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To limit the spread of COVID-19, attractions may be closed or have partial closures. Please keep those affected by the virus in your thoughts and be sure to follow the safety practices advocated by the Centers for Disease Control. Stay safe, and be well.

Battleship New Jersey

By Linda Tancs

Battleship New Jersey is an 887-foot-long, 45,000-ton ship that navigated the waters during World War II, the Korean War and the Vietnam War prior to dropping its anchor in Camden in 2001. Now part of Battleship New Jersey Museum & Memorial, it offers tours of many areas, including the bridge, the crew’s mess, the communications room and a climb inside the massive 16-inch gun turret. Self-guided tours as well as guided tours of some areas are available. The venue is located on the Camden waterfront directly across the Delaware River from Penn’s Landing in Philadelphia.

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To limit the spread of COVID-19, attractions may be closed or have partial closures. Please keep those affected by the virus in your thoughts and be sure to follow the safety practices advocated by the Centers for Disease Control. Stay safe, and be well.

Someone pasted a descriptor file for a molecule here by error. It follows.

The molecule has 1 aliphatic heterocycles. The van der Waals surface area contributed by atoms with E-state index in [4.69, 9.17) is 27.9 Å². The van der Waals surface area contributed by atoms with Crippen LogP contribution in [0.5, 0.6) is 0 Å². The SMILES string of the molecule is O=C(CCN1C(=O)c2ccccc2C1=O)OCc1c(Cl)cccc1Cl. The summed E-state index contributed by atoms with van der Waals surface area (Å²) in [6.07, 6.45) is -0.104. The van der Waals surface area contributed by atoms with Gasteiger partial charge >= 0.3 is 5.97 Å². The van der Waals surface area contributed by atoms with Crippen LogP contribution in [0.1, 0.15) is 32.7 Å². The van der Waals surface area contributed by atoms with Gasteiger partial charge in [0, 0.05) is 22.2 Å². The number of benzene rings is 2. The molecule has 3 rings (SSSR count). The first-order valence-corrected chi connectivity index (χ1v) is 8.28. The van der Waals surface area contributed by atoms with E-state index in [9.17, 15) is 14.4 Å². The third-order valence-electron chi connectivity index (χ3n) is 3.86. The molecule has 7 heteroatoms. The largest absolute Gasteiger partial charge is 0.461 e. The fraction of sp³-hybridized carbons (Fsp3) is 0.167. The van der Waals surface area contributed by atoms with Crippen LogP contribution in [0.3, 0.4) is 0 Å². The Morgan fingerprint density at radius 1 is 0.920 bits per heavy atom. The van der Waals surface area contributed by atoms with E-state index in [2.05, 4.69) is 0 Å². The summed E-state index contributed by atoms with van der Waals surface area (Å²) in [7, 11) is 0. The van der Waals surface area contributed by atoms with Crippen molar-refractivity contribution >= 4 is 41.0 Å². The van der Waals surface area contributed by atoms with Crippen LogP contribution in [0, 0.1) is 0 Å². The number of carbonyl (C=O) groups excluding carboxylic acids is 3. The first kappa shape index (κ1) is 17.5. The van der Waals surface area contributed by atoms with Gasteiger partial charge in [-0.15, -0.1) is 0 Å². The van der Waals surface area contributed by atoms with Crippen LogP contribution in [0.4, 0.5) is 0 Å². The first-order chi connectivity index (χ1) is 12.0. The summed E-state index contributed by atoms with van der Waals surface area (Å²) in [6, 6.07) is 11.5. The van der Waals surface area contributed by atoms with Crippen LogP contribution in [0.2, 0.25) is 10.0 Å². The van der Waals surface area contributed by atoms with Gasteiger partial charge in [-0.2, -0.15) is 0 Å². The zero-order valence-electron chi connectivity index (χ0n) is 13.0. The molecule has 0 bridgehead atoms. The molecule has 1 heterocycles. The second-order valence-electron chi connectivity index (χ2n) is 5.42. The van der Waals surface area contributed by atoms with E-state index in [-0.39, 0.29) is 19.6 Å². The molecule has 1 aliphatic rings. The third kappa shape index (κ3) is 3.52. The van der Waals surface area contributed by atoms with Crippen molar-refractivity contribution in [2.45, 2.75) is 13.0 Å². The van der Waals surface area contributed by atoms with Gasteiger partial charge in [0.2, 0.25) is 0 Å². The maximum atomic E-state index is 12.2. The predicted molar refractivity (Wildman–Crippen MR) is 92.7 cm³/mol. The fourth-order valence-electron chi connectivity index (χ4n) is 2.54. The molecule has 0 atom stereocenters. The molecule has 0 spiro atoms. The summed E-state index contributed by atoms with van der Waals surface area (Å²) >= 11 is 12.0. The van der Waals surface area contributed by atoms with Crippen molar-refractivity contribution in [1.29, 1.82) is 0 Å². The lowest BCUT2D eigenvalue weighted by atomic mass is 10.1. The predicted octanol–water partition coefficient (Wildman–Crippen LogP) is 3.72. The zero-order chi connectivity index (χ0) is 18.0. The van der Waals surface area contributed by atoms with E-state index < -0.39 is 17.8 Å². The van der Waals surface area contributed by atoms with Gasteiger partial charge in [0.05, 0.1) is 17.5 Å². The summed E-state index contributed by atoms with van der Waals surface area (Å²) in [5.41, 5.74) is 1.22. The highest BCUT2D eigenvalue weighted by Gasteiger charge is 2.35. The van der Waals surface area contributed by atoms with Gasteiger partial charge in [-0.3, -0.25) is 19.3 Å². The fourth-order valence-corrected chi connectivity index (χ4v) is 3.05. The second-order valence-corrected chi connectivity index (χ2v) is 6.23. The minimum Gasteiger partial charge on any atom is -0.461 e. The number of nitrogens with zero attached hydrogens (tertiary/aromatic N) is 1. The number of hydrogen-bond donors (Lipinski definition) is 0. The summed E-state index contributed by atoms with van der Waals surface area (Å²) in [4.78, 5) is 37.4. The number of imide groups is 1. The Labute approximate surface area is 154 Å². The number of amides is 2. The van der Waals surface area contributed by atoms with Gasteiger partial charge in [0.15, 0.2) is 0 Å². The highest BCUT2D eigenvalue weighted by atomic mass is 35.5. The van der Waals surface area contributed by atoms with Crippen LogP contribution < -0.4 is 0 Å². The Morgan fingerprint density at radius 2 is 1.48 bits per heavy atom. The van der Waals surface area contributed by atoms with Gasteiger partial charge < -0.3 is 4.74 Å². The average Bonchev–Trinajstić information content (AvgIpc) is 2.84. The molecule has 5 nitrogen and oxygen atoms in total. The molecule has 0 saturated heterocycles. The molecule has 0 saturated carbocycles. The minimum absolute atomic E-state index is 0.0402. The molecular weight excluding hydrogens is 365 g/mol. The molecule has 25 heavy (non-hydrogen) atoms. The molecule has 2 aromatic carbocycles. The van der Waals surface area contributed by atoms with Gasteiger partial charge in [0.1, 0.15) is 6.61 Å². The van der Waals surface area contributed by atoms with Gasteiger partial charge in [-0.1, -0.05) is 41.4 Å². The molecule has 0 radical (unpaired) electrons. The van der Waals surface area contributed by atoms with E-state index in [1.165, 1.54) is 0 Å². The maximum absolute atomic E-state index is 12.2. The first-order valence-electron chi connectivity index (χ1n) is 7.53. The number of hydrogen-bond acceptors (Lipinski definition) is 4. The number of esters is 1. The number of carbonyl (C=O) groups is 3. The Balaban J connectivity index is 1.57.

Three Waterfalls and a Movie

By Linda Tancs

About an hour from Asheville, North Carolina, DuPont State Recreational Forest is known for its waterfalls, lakes and hiking trails. One of its most popular attractions is Triple Falls. Comprising three distinct cascades totaling about 120 feet in vertical drop, it was featured in the movie, The Last of the Mohicans. Surrounding it are 10,000 more protected acres with 86 miles of hiking trails. One of the shortest trails is the 3-mile trek to three waterfalls in the park.

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To limit the spread of COVID-19, attractions may be closed or have partial closures. Please keep those affected by the virus in your thoughts and be sure to follow the safety practices advocated by the Centers for Disease Control. Stay safe, and be well.

The American Spa

By Linda Tancs

Thermal water has been used for thousands of years to treat arthritis, joint pain, burns and skin disorders. Some of the most famous thermal baths in the world are found in Europe—most notably, in Budapest, the so-called City of Spas. If an international jaunt is not in the budget, then look no further than Arkansas. That’s right: in the heart of the Ozarks a thriving city (named, of course, Hot Springs) was built around the thermal waters that attracted folks of all walks of life in the 1800s. In fact, the success of the bathing industry led to the city being touted as “the American Spa.” Hot Springs National Park surrounds the north end of the city. There you can tour a historic bathhouse, hike forested trails and, needless to say, take a nice, hot bath.